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Cocktail comeback rescues ancient Korean brew

By Kyung Lah, CNN
  • Jipyeong brewery produces liquor using techniques unchanged for generations
  • Makgeolli is a milky, sweet beverage with the alcoholic content of strong beer
  • The drink is becoming a hit on the cocktail circuit in fashionable Seoul bars

Jipyeong-ri, South Korea (CNN) -- Step into the Jipyeong Factory, and you walk back in time.

Here, in a farming community two hours' drive east of Seoul, Bang Hio Yeun, like his father and his father's father before him, brews his family's recipe for Korea's oldest liquor, makgeolli.

Nothing Bang does has altered from the methods of his forebears.

"This way," he said, running his fingers down a kitchen drawer-sized box filled with yeast. "If you use a modern machine, this is easy. But this is the only way to make makgeolli delicious."

After the yeast rises, the makgeolli brews in giant clay pots. After several days, the final product is a milky liquor that's lightly carbonated and sweet; a close cousin of Japan's sake with the alcoholic strength of a powerful beer, it's the perfect accompaniment to Korea's spicy food.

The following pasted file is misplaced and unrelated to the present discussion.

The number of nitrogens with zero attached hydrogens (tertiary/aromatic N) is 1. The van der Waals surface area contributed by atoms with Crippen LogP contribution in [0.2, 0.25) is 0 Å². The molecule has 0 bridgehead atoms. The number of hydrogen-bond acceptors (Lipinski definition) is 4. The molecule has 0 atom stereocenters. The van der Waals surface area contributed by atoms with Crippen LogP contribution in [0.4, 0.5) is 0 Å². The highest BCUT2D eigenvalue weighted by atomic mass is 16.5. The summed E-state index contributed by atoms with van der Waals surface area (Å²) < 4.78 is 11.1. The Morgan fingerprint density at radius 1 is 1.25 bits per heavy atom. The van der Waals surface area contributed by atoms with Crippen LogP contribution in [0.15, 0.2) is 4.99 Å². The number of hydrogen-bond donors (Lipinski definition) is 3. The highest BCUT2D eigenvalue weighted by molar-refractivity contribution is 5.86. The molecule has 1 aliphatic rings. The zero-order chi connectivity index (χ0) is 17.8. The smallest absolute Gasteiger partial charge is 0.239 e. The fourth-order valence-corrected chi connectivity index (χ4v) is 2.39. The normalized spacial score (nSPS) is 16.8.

Makgeolli dates back centuries in Korea's history. During Japan's 35-year rule of Korea from 1910, the government taxed and restricted domestic drinks, so the liquor fell out of favor.

But brewers like Bang's grandfather kept it alive, secretly making the milky liquor. It grew into the farmer's drink, because it's made of rice and is filling.

In post-war Korea, makgeolli was overshadowed by the emergence of rice wine-style liquor soju as Korea's dominant spirit. In 2008, Korea's National Tax Service says soju remained Korea's leading liquor export, but makgeolli is making a strong comeback, with exports growing 26.6 percent compared to the year before.

This is, in part, because Koreans are rediscovering this old drink, a revival largely thanks to a makeover in some of Seoul's chic neighborhoods.

At Chin Chin Bar, chief chef Kim Hak Soo chops up melon and throws it in a blender with makgeolli to create one of a menu of cocktails that have become wildly popular among a new generation of Koreans.

Here, a group of 20-somethings clink their glasses to celebrate the waning days of summer.

"Anyone who's trendy drinks makgeolli," a young woman said, her designer bag hanging from the back of her chair.

To see this group drink something nearly lost in Korea's history is a victory for Kim, who rediscovered the potential of makgeolli in culinary school.

"Before, Koreans could only drink makgeolli at dirty markets or shabby restaurants," Kim said. "I believe the drink deserves better."